Fakes and Archaeology - the Whitehill 'runes'
Sketch of fake (?) runes, Whitehill, 2011
The Whitehill 'runes' - real or fake, it matters ...
The danger with fakes, if they are done well, is that they legitimise every construct built upon them. Any archaeology, but especially one with faded logics and contexts, is susceptible to imagination.
A few years ago I found this petroglyph beside a grouping of cup and ring marks in the sandstone outcrops of Cochno Hill on the Clyde, and it recently surfaced in my memory as the nearby Cochno Stone was briefly unearthed for laser scanning, (which Ludovic Mann 'matrixed' with a grid in the 1930s to force on it his interpretation of astrological significance to the ancient markings).
The sandstone outcrops of the Kilpatrick Hills have long been known for their remarkable collections of rock art such as the said Cochno Stone, Whitehill, Craigmaddie, Auchentorlie (Greenland Quarry), but the Clyde is also no stranger to fakery and the persistence of human mischief - witness the fiasco of the Dumbuck Crannog. This vanity project was riddled with fakes buried and unearthed to draw attention to the amateur archaeologist William Donnelly. Alex Hale wrote a great book on the Dumbuck Crannog excavations and the controversy of the fakes.
The provenance of these markings is seductive next to more ancient cup and ring designs, as the 'letters' inscribed suggest an alphabetic rune system, though they do tend to too closely resemble modern English letters with the extra crosses and tails. Two 'letters' - a name perhaps? Which way up do we look at them? Who did this, when? Why? It's impossible to tell, there are no known similar markings nearby, no Rosetta Stone, and quite possibly more reasons to believe it is a fake than believe it is contemporary with the cup-marks (chiselled lines suggest metal, rather than hardstone-pecked circles and grooves). Considering the Donnelly affair at Dumbuck Crannog nearby, my suspicions were aroused.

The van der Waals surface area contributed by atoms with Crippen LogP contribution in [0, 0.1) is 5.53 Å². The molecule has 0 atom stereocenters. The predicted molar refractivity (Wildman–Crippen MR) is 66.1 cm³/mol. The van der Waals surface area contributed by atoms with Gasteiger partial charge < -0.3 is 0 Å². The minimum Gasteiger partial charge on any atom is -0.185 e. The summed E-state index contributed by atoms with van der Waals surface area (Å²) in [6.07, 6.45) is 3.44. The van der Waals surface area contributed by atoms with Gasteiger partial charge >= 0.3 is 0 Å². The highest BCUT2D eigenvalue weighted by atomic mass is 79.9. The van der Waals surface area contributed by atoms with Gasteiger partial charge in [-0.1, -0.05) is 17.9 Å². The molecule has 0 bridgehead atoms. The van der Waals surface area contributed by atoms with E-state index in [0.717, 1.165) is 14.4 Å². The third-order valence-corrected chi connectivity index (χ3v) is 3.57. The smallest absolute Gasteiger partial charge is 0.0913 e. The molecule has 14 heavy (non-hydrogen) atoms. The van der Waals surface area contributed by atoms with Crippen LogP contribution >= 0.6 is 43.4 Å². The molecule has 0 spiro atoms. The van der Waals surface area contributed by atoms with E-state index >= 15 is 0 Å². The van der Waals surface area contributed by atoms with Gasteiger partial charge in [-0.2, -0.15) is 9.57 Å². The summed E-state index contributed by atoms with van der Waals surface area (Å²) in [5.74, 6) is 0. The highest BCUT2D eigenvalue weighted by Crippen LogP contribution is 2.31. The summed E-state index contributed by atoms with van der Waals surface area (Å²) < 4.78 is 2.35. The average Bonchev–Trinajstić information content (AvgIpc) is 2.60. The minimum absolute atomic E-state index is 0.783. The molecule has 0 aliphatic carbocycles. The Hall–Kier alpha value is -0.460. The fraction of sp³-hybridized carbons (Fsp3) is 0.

But this is a topical issue with the recent trend in 'fake news' for political gain. The danger of a fake is that it becomes a cuckoo discourse, and builds its house from bricks of speculation and the desire for bias to be confirmed. Foucault, in his Archaeology of Knowledge (Tavistock, 1972, p.149), addresses this issue at a more foundational level (I will try not to mention Religion here!):
'The history of ideas usually credits the discourse that it analyses with coherence. If it happens to notice an irregularity in the use of words, several incompatible propositions, a set of meanings that do not adjust to one another, concepts that cannot be systematized together, then it regards it as its duty to find, at a deeper level, a principle of cohesion that organizes the discourse and restores to it its hidden unity.'
In Archaeology, fakes can create coherence as much as suppositions of unity based on isolated and 'genuine' material items.
The question is, how do you tell the difference between a material fake and the fake in one's discourse (the tendency to believe what one wants to see)? A topical subject everywhere... the Guardian did a decent guide to Fake News... (and how to spot it)